Funding the school board’s full request would have required either raising property taxes, taking money from reserves or cutting spending elsewhere, Vest said last month.
He noted in his comments before the public hearing last week that the school system would likely receive an additional $2 million in state funds next year related to handling coronavirus-related issues, and other legislation pending in the General Assembly could provide more funding as well.
Vest said when $17.8 million in debt service for construction projects is factored in, the county is spending $49.66 million on schools.
School board member Helen Wallin-Miller responded to Vest’s statements in written comments she submitted pointing out that some of the additional state and federal funds “comes with strings attached and stringent end dates, and cannot be used to replace lost revenues. She noted that other allotments “have dictated amounts to help schools surmount a myriad of COVID-19 needs.
“These are all one-time funds with specific categories with end dates of Dec. 30.
She said the federal stimulus funds from the C.A.R.E.S. Act are “limited to support school districts’ direct response to COVID-19 student learning needs, and in-school and on-bus health and social distancing measures.”
Wallin-Miller said the funds cannot be used for hiring additional teachers to reduce class sizes, provide raises and meet other needs to help the school system “to keep going in the future past the pandemic.”
“Our current budget request is based on additional costs due to the increased number of students, the need to lower class sizes to support student learning, unfunded state mandates for staff and basic resources and a lack of adequate salary allotments for our classified staff.”
Wallin-Miller noted that some of pending legislation Vest referred to that could provide additional funding is “not assured” given Moore County’s status as a tier-three county by the state because of its wealth.
“Please reconsider Moore County Schools’ budget request so that we may continue to provide the level of staffing and teaching excellence our community expects and our students deserve,” she said.
Vest said in his formal budget presentation last month that one of the county’s guiding budget priorities centered on prioritizing education, public safety and public health. Combined, they account for more than 77.5 percent of the total general fund budget, he said.
As a result of the coronavirus crisis, the county is expecting to see a $3.2 million reduction in sales tax revenues next year. Even with a projected $1.4 million increase in property tax revenues — based on 2 percent growth in the tax base — the county will still be in the hole by $1.7 million. A penny on the tax rate generates about $1.37 million.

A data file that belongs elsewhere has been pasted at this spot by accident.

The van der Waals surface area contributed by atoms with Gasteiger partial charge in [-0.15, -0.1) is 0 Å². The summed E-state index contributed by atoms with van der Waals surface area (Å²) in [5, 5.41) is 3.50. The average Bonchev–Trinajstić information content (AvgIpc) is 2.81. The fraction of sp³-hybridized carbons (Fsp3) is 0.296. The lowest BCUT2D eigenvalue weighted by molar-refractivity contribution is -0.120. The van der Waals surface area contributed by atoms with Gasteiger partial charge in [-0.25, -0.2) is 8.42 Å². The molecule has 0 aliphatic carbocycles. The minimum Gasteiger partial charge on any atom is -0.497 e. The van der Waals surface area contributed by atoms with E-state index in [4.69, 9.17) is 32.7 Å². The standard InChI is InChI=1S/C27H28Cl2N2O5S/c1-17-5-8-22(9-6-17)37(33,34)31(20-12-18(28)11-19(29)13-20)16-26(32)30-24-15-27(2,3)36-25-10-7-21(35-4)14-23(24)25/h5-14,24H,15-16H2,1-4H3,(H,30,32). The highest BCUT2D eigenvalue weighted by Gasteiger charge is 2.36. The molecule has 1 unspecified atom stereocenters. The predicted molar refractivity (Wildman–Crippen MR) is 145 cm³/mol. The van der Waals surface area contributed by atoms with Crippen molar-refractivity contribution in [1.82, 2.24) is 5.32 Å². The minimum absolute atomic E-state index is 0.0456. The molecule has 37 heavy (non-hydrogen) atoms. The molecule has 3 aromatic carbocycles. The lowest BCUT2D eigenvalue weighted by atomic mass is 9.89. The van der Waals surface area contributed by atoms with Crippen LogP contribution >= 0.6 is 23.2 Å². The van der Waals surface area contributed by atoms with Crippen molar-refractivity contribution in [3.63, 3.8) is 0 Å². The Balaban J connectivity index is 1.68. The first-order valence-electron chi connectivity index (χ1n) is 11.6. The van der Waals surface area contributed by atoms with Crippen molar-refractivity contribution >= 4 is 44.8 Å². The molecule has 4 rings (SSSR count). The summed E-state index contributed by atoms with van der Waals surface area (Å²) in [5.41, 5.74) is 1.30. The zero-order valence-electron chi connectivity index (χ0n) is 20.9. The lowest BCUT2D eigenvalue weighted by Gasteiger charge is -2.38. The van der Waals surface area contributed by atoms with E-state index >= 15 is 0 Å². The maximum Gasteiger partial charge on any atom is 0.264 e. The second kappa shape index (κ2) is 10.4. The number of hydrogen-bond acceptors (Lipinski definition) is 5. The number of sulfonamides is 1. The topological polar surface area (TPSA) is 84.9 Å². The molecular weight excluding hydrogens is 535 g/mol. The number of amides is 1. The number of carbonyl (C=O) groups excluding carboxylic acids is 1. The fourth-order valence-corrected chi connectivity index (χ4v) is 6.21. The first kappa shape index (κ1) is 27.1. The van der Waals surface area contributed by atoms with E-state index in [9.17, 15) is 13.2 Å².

All that comes as the county faces increasing costs of providing various services. Some of those higher costs will be offset by higher fees on services such as disposal of household trash, recyclables, yard debris, and construction and demolition debris at the county landfill.
Commissioners were leery of raising property taxes for a second year. They increased the property tax rate by 4.5 cents for the current fiscal year in part to fund higher debt payments for building new schools and other facilities, as well as increasing funding in areas such as law enforcement and social services. It was the first tax increase in a decade.
It came on the heels of a revaluation in which most property owners saw their values go up, resulting in an even larger increase in their bills
Under the new budget, the recycling tipping fee charged to municipalities will increase by $7 to $122 a ton. The tipping fee for regular household garbage would be increased from $49.71 to $51.17 a ton.
Solid Waste Manager David Lambert said those increases are tied to the Consumer Price Index to adjust for inflation.
The fee for construction and demolition materials will be increased from the current $49.71 to $59.50 a ton. Lambert said that reflects the actual cost incurred by the county, which in the process of expanding the landfill for those materials.
The fee for yard debris would be increased by $3 to $28 a ton.
In the public utilities budget, the county is increasing base monthly water rates. For a three-quarter-inch meter, the most common, it would go from $9.69 to $9.88.
It also calls for increasing monthly base rates for the East Moore Water District. For a three-quarter-inch meter the rate would go from $25.10 to $25.60.
The bulk rate charged to municipalities and other users of the sewage treatment plant in Addor will increase from $3.07 to $3.14 per thousand gallons.
Contact David Sinclair at (910) 693-2462 or firstname.lastname@example.org